Statistical Analyses
The effect of dose on tumor vasculature was assessed with analysis of variance with orthogonal polynomial decomposition to check for linear trends. The percentage of locations in each scale category were determined for each eye and then means and standard deviations of these percentages were calculated for all the eyes in the study. 
Tumor areas were analyzed with analysis of variance. Orthogonal polynomial decomposition was used to test for a linear trend with doses. Statistical analysis was performed on the count data, which did not violate the assumption of homoscedasticity. Results were displayed as the percentage of tumor areas in the control eyes. 
Results
Subconjunctival injections of CA-4P induced a dose-dependent reduction in vessel density in the transgenic retinoblastoma mouse tumors (Table 1) . At the lowest dose studied, 0.5 mg of CA-4P, on average, >13.9% of the treated tumors showed vascular reduction. After treatment with a dose of 1.0 mg CA-4P, >40.0% of the tumors showed some vascular reduction. After treatment with the higher doses of 1.5 and 2.0 mg CA-4P, all tumors showed a decrease in vessel density with respect to the untreated control. A dose of 2.0 mg CA-4P resulted in more than a 75.0% reduction of vessel density in more than half of the treated tumor-bearing eyes.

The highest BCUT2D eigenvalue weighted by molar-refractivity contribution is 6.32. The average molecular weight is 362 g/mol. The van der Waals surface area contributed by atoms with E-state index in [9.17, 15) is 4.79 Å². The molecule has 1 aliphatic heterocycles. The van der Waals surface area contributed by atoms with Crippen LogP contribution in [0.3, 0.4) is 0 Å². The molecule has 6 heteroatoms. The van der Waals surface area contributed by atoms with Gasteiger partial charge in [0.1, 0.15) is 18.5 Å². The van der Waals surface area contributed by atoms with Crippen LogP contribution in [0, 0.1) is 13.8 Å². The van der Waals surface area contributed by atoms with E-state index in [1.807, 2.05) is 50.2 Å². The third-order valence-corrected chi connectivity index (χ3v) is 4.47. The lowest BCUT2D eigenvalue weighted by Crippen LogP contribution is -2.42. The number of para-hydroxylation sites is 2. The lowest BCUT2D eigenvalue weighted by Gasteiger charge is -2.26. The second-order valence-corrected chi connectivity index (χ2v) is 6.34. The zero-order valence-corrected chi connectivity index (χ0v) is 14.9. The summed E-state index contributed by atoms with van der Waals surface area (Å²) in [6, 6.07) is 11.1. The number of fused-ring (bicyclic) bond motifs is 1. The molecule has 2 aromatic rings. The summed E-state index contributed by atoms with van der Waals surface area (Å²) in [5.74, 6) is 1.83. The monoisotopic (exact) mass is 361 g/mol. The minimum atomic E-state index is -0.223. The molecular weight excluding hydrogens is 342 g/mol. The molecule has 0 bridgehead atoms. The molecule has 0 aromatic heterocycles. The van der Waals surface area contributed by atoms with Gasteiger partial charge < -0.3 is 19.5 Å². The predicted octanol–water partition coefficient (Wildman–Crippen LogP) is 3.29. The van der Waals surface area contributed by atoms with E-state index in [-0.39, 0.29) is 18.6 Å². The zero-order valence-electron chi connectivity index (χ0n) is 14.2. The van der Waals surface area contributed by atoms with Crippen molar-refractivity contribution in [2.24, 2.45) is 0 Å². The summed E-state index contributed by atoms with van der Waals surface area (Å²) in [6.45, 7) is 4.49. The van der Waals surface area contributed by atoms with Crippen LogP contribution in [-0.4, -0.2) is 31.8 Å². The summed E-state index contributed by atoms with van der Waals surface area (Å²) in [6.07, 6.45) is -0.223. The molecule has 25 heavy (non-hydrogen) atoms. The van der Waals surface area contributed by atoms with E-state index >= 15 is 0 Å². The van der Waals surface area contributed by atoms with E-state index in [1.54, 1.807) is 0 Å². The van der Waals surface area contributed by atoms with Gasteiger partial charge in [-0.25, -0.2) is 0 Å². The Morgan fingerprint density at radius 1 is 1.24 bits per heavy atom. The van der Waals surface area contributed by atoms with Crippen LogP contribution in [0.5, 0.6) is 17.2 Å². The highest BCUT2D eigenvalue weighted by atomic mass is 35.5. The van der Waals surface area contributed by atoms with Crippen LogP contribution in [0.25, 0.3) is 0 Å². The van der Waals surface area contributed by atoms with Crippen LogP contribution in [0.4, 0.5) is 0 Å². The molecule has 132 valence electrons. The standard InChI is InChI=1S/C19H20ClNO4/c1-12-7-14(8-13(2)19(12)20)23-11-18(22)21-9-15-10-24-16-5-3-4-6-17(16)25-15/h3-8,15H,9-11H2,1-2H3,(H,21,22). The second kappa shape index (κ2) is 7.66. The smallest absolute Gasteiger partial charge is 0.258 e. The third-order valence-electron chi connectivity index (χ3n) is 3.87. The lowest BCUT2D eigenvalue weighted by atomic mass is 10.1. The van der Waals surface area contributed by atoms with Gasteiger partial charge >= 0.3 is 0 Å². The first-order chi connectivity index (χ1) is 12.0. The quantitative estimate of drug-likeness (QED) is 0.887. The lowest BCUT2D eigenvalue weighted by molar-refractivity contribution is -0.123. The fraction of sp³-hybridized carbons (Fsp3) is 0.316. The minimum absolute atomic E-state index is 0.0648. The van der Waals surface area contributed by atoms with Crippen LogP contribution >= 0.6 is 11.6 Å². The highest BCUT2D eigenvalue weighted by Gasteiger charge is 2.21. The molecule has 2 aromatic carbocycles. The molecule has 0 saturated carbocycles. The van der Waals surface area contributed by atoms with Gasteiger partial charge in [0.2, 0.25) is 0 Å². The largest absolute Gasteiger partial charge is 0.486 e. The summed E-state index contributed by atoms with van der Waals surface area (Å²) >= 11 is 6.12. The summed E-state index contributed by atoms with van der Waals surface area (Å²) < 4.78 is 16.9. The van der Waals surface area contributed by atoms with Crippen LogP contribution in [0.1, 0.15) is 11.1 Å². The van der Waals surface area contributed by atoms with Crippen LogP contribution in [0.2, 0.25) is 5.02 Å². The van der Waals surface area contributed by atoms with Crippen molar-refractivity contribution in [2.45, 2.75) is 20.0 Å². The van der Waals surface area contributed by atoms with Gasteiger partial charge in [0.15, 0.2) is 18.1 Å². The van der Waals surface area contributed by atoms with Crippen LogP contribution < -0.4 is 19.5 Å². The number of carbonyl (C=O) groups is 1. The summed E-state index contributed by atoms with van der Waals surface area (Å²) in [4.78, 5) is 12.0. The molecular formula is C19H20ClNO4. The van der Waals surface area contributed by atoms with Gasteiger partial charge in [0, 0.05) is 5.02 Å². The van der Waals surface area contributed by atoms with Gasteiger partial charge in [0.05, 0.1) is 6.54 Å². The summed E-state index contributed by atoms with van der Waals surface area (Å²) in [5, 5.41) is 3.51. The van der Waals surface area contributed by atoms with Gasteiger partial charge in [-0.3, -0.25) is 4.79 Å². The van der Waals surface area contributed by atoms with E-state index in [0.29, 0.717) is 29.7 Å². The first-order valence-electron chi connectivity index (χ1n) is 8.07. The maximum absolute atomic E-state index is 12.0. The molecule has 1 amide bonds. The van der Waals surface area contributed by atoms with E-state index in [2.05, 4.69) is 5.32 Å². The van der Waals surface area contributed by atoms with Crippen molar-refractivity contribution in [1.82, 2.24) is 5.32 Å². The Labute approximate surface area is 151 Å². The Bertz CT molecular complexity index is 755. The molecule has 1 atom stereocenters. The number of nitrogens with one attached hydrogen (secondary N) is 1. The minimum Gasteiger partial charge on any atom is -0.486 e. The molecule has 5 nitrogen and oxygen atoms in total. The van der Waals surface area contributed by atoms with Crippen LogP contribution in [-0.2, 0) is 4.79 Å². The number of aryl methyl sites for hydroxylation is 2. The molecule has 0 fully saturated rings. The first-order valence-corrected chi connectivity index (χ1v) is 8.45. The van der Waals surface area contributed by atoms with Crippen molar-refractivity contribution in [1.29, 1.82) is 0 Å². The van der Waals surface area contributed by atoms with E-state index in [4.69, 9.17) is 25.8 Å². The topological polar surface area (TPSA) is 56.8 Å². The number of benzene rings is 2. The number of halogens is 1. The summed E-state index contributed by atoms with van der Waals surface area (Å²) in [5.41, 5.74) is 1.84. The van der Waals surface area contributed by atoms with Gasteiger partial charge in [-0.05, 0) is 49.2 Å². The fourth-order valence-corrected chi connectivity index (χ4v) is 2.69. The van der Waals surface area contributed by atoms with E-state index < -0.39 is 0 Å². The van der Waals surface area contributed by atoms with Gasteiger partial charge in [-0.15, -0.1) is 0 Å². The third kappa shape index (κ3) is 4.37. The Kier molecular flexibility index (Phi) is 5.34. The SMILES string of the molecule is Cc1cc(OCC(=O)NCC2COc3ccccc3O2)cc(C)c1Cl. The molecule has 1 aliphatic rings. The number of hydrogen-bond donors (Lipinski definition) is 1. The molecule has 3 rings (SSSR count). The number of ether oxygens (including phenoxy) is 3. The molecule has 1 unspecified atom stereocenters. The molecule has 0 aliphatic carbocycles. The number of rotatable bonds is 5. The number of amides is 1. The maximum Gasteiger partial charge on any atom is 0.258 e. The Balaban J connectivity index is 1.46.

Histopathologic examination at age 16 weeks of all treated eyes (n = 24) and placebo control eyes (n = 6) suggested that the use of subconjunctival injections of CA-4P induced tumor reduction in a dose-dependent manner in the transgenic retinoblastoma mice (P = 0.002; Figs. 1 2 ). Eyes receiving 2.0, 1.5, and 1.0 mg of CA-4P demonstrated greater tumor reduction at 16 weeks of age after treatment. Complete tumor control was not detected with any of the doses used. The dose–response approached a plateau at >1.0 mg CA-4P.